> nothing. I 
> >> can't ping the 64.xxx.28.197 gateway or the internet. Should I be
> able
> >> to use 64.xxx.28.198?
> >
> >> All I can figure is that 64.xxx.28.198 is not meant to be 
> used by me.
> 
> >> I
> >> can use any of the LAN addresses without a problem, but I 
> don't know 
> >> how I should set this up if LAN addresses are all I can use. In my 
> >> initial e-mail someone mentioned having to have the WAN and LAN in 
> >> different subnets. Is there a way I could do that? Could I 
> ask my ISP 
> >> to do something to make this easier?
> >
> >> Thanks!
> >> Aaron
> >
> >
> > Aaron,
> >
> > I think I know what is going on here. Looking at the 
> information that
> > the
> > ISP has supplied ....
> >
> >> IP address:      64.xxx.28.198
> >> subnet mask:     255.255.255.252
> >> gateway address: 64.xxx.28.197
> >>
> >> LAN IP Addresses (if any)
> >> -------------------------
> >> LAN subnet:      255.255.255.240
> >> Starting IP:     64.xxx.26.176
> >> First Usable IP: 64.xxx.26.178
> >
> > .... I'm guessing this is the configuration they anticipated you to
> > use:
> >
> > 		ISP Network
> > 	-----------------------
> > 	Gateway (on ISP Network)
> > 		64.xxx.28.197/30
> > 			|
> > 			|
> > 		(xDSL Network)
> > 			|
> > 			|
> > 		64.xxx.28.198/30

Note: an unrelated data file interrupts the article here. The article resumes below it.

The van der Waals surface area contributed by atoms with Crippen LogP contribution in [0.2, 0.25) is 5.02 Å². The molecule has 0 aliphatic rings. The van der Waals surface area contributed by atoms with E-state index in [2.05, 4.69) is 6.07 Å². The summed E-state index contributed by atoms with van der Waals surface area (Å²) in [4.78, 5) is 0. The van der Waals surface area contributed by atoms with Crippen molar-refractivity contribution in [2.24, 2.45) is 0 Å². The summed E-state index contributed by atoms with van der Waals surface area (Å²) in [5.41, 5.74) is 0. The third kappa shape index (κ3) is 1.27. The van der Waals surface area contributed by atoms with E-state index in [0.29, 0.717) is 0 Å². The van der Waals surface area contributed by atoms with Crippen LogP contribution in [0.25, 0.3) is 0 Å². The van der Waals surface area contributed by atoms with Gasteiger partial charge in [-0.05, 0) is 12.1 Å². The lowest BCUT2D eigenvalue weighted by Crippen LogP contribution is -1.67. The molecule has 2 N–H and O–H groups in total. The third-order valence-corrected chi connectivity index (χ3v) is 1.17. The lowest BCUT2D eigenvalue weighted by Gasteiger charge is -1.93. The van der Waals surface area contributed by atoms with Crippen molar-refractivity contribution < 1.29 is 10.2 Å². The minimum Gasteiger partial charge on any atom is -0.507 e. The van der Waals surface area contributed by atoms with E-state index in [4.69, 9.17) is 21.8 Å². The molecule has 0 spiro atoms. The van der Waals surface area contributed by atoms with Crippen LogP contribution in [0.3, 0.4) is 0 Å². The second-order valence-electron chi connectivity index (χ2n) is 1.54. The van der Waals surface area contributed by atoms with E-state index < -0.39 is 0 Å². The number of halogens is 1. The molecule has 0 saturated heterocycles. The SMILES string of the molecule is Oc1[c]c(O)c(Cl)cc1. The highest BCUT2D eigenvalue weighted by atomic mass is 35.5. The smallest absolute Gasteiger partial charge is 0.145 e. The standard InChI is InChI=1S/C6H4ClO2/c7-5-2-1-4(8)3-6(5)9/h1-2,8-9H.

> > 		xDSL Interface
> > 	-----------------------
> > 		Your SDSL Router
> > 	-----------------------
> > 		Ethernet Interface
> > 		64.xxx.26.177/28
> > 			|
> > 			|
> > 			|
> > 		Your LAN
> > 	64.xxx.26.178 - 190/28
> >
> > To clarify their info:
> >
> >> LAN subnet:      255.255.255.240
> >> Starting IP:     64.xxx.26.176
> >
> > 64.xxx.26.176 is the network address, this identifies the subnet and
> is
> > unavailable for assigning to an interface.
> >
> >> First Usable IP: 64.xxx.26.178
> >
> > 64.xxx.26.178 is the first uasble IP address on your LAN 
> assuming you
> > assign
> > 64.xxx.26.177 to the LAN (inside) interface of the router. You then 
> > have all
> > the addresses upto and including 64.xxx.26.190 for use on the LAN.
> > 64.xxx.26.191 is the LAN broadcast address.
> >
> > If this is correct, using m0n0wall as a firewall there are 
> a number of 
> > options available to you to make best use of the assigned public IP 
> > addresses relevant to the size/configuration of your 
> network. How did 
> > you want to use these addresses?
> >
> 
> You seem to have deciphered my description perfectly...I'm 
> sure a feat 
> in itself as I know nothing about real routing.
> 
> ==========
> Background
> ==========
> I set up a network at the condo's where I live at so that we can all